banana-stalk

What’s a Banana Stalk?

Many people use the term “tree” to describe the banana plant. Bananas, however, are shrubby perennial herbs related to bird of paradise and ginger. In fact, the banana is considered the world's largest herb. The banana is unusual in that its stalk – what seems to be a trunk – is no such thing.

Banana Basics

Here are some basic facts about bananas:

  • Although considered a tropical plant, some edible bananas grow in temperate climates, USDA Zones 9 through 11.
  • It takes about three months for bananas to develop fully.
  • Bananas must be harvested while green and ripened off the tree.
  • The banana variety known as plantains must be cooked before eating.

Not Wood But Leaves

The banana stalk consists of tightly rolled leaves. As the plant grows, leaves erupt from the inner top of the stalk. If you were to cut the stalk through the middle, you would see a series of concentric rings, similar to those of a tree trunk. However, each ring is actually a single leaf. The leaves are pressed together so tightly the stalk is quite strong.

Eating Banana Stalks

The entire banana plant is edible, and that’s true of the stalk as well. After harvest, the tough outer layers of the stalk are peeled to reveal the yellowish or white interior. The stalks have a crisp texture, with a mild flavor described as sweet-tart and a slightly bitter aftertaste. The peeled stalk is chopped or sliced, soaked in water or buttermilk and cooked in stir-fries, soups or stews.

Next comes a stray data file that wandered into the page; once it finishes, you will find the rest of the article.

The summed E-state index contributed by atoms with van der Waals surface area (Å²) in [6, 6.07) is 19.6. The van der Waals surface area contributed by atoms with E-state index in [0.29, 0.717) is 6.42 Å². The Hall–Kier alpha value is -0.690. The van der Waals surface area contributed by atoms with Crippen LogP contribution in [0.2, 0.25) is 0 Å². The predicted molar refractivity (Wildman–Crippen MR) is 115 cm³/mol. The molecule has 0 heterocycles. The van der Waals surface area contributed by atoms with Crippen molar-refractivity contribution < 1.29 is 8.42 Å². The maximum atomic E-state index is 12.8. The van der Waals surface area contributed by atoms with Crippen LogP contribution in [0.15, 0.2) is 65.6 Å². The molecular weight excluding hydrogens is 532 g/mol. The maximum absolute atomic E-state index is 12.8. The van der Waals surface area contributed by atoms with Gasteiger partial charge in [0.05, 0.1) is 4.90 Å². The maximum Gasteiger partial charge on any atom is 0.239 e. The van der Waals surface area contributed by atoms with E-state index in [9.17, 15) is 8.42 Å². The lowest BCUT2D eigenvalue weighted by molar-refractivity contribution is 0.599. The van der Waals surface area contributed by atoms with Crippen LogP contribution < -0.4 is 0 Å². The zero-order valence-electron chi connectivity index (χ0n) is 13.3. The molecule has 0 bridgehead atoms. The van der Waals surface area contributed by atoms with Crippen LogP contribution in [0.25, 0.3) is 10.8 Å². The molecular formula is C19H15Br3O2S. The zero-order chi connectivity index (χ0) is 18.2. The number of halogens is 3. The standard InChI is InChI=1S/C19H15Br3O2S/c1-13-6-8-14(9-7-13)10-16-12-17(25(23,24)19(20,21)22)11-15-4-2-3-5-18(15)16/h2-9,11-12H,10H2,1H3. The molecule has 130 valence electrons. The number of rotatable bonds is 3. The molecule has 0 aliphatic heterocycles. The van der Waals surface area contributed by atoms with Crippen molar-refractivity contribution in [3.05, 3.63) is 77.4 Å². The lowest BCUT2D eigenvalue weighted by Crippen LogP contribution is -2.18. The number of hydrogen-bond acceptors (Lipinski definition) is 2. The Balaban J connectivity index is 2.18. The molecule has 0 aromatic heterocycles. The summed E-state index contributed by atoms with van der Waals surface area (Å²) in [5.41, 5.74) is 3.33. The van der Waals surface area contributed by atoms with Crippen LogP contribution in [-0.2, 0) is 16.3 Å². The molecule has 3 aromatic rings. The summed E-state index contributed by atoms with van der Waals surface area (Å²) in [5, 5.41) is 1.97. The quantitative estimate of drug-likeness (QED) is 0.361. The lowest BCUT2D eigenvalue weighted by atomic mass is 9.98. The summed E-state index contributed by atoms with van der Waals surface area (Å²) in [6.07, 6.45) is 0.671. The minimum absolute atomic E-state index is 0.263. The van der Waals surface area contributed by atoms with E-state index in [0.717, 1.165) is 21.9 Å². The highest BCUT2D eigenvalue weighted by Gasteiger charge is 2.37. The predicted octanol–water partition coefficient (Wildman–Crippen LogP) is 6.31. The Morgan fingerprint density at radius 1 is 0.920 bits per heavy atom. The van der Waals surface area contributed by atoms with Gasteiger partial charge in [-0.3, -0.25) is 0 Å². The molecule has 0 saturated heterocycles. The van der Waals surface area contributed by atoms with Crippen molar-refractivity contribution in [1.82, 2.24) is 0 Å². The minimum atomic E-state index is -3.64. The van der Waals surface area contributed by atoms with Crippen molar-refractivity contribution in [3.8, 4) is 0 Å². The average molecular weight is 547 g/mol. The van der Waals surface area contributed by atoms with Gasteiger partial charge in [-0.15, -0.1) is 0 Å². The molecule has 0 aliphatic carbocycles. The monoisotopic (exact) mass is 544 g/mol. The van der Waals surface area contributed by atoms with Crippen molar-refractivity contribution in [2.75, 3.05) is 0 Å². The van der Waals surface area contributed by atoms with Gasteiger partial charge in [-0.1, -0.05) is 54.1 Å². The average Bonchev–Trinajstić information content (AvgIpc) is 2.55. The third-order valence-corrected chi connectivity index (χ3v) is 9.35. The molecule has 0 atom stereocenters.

Banana Stalks and Health

As you might expect, the stalk of a banana is high in fiber, which is necessary for good digestive function. In oriental and Ayurvedic medicine, the plant is seen as cooling – a benefit in hot environments. It is used as a diuretic and to help prevent kidney stones, as well as to aid weight loss. The stalk is high in potassium and vitamin B6.

Pseudostem vs True Stem

The true flowering stem of a banana grows up through the center of the pseudostem when the plant is about six to nine months old. Also called an inflorescence, the true stem emerges from the top of the plant and then arches downward. The large, striking “flower” is composed of large leaf bracts which lift to reveal the small true flowers underneath.

Growing Bananas

Banana plants need rich, well-drained soil. They prefer full sun but in really hot climates may do better with dappled shade. Water to keep the soil moist but not soggy. Fertilize with dilute liquid fertilizer each time you water or use a timed- release fertilizer once a month. Bananas may be edible or strictly ornamental and prefer to grow in groups.

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